One Bite: Chicken "wangs" at MAK | Bleader

One Bite: Chicken "wangs" at MAK



The good (right) and the bad (left)
MAK Modern Asian Kitchen has a clean, spare look—polished wood, gleaming metal, and neutral paint—that's oddly reminiscent of a Chipotle. It's set up sort of like Chipotle, too, with counter service and a menu designed around a few proteins, all of which are hormone, steroid, and antibiotic free. A half dozen "bowls" (consisting of a protein, rice, and usually some kind of sauce) are joined by a few wraps and a handful of soups, salads, and sides.

There's not much in the way of appetizers, but the chicken "wangs"—probably the only thing on the menu that would fall into that category—are also the best reason to visit the restaurant. Frenched and glazed with a sweet, spicy gluten-free sauce that involves chili powder, garlic, onion, soy sauce, sugar, and vinegar, these fried chicken lollipops are crisp and beautifully seasoned. They're not searingly spicy at first, but the heat builds quickly. I've never had the much-lauded Korean-style wings at Great Sea, so I can't compare the two, but I wouldn't be surprised if MAK becomes another destination for aficionados.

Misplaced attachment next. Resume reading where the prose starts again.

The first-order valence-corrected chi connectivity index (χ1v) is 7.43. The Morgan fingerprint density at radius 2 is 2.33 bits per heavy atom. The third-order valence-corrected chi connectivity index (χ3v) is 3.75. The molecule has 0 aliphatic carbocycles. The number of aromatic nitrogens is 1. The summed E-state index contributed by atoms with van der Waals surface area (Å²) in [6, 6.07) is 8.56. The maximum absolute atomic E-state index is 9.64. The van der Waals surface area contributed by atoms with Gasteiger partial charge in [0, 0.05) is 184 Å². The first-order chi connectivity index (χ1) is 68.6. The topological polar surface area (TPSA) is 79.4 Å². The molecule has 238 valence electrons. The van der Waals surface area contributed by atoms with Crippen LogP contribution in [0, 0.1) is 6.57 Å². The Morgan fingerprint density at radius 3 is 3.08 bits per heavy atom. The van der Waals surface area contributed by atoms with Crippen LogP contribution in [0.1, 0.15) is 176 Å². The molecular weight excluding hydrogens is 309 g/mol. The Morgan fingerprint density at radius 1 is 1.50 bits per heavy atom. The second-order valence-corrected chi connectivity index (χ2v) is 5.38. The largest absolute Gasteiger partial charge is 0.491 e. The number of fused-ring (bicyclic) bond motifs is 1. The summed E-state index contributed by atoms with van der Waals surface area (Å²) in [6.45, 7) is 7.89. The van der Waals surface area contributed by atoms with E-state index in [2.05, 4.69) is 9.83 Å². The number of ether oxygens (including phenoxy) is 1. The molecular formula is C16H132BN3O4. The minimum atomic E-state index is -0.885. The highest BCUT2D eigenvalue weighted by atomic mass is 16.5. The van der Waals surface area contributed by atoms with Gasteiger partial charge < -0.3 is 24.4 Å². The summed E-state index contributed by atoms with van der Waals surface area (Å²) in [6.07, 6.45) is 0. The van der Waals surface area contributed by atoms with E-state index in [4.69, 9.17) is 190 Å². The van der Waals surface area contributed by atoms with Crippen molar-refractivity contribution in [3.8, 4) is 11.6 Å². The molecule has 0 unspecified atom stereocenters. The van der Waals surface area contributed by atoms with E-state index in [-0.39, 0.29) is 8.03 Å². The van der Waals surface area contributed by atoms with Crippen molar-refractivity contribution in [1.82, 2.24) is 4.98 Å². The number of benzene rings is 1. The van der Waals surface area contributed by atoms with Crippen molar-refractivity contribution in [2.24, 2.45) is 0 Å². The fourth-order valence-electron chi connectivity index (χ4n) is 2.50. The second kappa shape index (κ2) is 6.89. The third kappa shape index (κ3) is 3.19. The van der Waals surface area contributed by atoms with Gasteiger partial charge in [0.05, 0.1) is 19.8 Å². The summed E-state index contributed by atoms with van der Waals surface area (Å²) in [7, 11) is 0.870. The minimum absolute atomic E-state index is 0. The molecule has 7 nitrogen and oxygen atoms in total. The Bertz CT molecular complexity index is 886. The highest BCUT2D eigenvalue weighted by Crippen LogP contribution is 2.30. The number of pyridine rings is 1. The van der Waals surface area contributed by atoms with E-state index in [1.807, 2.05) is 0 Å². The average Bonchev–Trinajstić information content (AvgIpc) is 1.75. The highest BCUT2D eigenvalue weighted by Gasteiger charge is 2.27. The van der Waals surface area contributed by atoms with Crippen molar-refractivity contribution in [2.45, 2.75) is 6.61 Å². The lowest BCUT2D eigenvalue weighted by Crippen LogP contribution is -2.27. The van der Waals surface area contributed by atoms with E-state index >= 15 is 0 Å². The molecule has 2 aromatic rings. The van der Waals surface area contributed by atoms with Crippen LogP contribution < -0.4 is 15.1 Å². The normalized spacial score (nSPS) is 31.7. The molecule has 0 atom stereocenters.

Unfortunately, there's not much else on the menu that makes the restaurant worth visiting. General MAK chicken is described as "lightly fried chicken breast tossed with a tangy glaze, similar to General Tso's, but better." In reality, it's bland, soggy chunks of chicken in a sickly sweet glaze; I couldn't detect any seasoning in the "seasoned broccoli" we ordered with it either. A wrap with pork, mushrooms, onions, and rice was marginally better—it still didn't have much flavor, but was generally inoffensive.

If you do decide to order something besides wings, though, you can try out a chork. A cross between chopsticks and a fork, they're more fun to look at than to use: the fork end works fine, the chopsticks not so well.

MAK Restaurant, 1924 W. Division, 773-772-6251